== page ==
There are actually two major kinds of binary form: that used during the Baroque Period and the more advanced form used in the Classical Period. The discussion here will use a few harmonic terms which are covered in Lesson 8 of our music theory section.
The Baroque binary form, also called simple binary, is
divided into two sections, which we'll call "a" and "b". The "a"
section begins in I (the tonic) and usually moves to V (dominant)
in major or III (mediant) in minor. This sets up the "b" section,
which begins where the "a" section left off and brings the music
back to the tonic. The "a" and "b" sections usually contain
different musical material and themes. Both sections are also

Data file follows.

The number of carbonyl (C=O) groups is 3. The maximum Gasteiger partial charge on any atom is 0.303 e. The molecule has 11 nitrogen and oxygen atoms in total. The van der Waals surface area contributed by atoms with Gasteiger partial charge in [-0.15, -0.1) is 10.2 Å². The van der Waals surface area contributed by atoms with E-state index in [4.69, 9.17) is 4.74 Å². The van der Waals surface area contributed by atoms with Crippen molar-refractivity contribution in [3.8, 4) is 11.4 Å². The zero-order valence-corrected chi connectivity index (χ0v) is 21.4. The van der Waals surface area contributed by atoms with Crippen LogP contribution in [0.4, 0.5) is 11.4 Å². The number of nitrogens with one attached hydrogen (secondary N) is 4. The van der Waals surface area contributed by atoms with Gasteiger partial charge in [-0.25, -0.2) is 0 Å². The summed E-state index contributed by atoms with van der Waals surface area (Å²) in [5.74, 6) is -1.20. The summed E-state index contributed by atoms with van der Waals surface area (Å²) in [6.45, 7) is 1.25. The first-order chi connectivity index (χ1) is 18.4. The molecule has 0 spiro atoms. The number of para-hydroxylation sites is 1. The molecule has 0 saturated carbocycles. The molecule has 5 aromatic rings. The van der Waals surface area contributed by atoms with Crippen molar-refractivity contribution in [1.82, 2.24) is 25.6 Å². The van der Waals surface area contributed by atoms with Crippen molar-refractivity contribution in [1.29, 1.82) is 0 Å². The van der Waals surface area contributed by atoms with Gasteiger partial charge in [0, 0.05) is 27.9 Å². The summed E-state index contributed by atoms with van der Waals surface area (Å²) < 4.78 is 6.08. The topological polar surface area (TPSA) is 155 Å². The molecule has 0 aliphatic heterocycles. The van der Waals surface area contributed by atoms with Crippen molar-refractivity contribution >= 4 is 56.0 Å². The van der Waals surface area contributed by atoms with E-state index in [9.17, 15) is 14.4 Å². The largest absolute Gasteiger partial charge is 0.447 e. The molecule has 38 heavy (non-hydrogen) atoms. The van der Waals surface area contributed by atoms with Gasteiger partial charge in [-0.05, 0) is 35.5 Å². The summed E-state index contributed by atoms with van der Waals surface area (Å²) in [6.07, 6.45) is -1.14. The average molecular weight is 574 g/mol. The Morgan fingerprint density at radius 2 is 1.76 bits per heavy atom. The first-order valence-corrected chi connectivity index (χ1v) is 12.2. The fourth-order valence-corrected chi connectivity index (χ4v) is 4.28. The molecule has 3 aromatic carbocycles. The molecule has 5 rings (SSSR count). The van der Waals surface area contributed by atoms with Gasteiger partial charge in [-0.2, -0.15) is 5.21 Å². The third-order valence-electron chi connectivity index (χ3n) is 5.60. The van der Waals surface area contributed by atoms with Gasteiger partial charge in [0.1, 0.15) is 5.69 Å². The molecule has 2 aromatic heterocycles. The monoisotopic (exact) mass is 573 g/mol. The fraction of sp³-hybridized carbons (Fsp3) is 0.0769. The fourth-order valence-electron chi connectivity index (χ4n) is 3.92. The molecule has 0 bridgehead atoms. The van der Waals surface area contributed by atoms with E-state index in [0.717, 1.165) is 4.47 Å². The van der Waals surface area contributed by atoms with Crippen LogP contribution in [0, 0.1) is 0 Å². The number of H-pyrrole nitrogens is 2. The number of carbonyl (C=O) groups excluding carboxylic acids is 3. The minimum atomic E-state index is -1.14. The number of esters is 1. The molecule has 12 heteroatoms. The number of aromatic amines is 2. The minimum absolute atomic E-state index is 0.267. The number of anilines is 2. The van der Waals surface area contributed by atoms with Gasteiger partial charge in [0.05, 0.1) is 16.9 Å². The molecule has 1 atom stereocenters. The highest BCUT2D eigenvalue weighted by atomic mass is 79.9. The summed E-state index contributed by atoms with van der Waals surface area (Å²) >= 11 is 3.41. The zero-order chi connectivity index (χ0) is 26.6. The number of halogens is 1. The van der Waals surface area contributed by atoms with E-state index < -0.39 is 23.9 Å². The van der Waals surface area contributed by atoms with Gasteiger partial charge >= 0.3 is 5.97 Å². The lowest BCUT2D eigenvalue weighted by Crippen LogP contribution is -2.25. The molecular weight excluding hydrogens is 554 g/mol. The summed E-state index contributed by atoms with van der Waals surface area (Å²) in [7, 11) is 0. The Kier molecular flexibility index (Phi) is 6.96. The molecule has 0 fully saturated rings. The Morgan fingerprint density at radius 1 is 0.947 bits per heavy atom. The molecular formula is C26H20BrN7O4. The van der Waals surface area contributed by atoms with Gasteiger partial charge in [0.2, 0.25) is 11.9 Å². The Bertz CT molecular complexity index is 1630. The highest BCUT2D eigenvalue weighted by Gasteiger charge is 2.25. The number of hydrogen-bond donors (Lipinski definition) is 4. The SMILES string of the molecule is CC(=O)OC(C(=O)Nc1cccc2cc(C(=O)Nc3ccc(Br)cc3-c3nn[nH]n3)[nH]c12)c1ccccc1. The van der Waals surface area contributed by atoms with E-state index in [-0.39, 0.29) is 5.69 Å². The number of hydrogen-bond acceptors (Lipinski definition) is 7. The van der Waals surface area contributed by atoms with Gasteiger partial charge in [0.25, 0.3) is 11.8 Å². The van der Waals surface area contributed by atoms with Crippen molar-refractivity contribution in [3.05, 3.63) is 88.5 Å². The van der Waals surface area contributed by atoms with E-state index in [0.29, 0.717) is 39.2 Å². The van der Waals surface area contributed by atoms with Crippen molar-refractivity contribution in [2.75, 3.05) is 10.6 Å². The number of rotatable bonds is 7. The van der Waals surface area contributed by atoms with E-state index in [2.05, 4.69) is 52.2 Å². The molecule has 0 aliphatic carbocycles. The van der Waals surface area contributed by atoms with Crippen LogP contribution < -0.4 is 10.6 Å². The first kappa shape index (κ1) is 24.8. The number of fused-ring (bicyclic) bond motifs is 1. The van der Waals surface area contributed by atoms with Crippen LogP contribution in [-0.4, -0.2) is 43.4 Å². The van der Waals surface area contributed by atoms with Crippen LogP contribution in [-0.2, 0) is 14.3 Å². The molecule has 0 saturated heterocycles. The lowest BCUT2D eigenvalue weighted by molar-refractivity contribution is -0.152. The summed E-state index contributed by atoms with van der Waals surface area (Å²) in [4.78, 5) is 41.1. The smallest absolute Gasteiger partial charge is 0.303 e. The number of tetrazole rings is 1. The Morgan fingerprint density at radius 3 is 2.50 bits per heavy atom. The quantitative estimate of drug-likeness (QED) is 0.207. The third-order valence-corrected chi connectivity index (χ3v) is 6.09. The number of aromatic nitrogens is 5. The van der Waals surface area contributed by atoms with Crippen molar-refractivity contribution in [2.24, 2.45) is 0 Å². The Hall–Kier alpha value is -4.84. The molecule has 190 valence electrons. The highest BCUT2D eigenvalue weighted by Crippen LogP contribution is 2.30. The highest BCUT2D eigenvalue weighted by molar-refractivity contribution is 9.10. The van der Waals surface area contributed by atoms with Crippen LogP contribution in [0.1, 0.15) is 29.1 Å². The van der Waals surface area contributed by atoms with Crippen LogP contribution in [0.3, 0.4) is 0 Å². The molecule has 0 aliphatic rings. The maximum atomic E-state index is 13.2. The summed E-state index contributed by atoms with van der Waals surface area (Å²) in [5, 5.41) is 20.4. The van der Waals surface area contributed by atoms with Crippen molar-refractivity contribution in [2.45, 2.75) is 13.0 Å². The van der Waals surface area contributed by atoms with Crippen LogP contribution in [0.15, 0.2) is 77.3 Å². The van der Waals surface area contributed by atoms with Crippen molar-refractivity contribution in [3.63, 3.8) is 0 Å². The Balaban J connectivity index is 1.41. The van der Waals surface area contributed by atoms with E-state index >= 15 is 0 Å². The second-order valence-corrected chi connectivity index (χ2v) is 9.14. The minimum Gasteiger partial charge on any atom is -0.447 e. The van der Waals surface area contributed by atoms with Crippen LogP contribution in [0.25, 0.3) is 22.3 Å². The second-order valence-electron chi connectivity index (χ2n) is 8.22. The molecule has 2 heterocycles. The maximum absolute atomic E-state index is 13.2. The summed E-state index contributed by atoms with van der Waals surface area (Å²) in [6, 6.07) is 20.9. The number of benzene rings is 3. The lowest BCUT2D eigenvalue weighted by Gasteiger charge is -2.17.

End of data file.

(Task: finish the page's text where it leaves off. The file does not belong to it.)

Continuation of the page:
repeated, so the piece is something like:
The Classical binary form, called rounded binary, simply
adds a little bit to the simple binary form. Rounding is
when, at the end of the second section, a strong thematic reference
is made to the beginning of the movement. Otherwise, the harmonic
shape is just like that of the simple binary. This would look
Binary form was popular throughout the Baroque and into the
early Classical Periods. It then developed into the sonata form, which basically dominated
musical form for almost the next two centuries.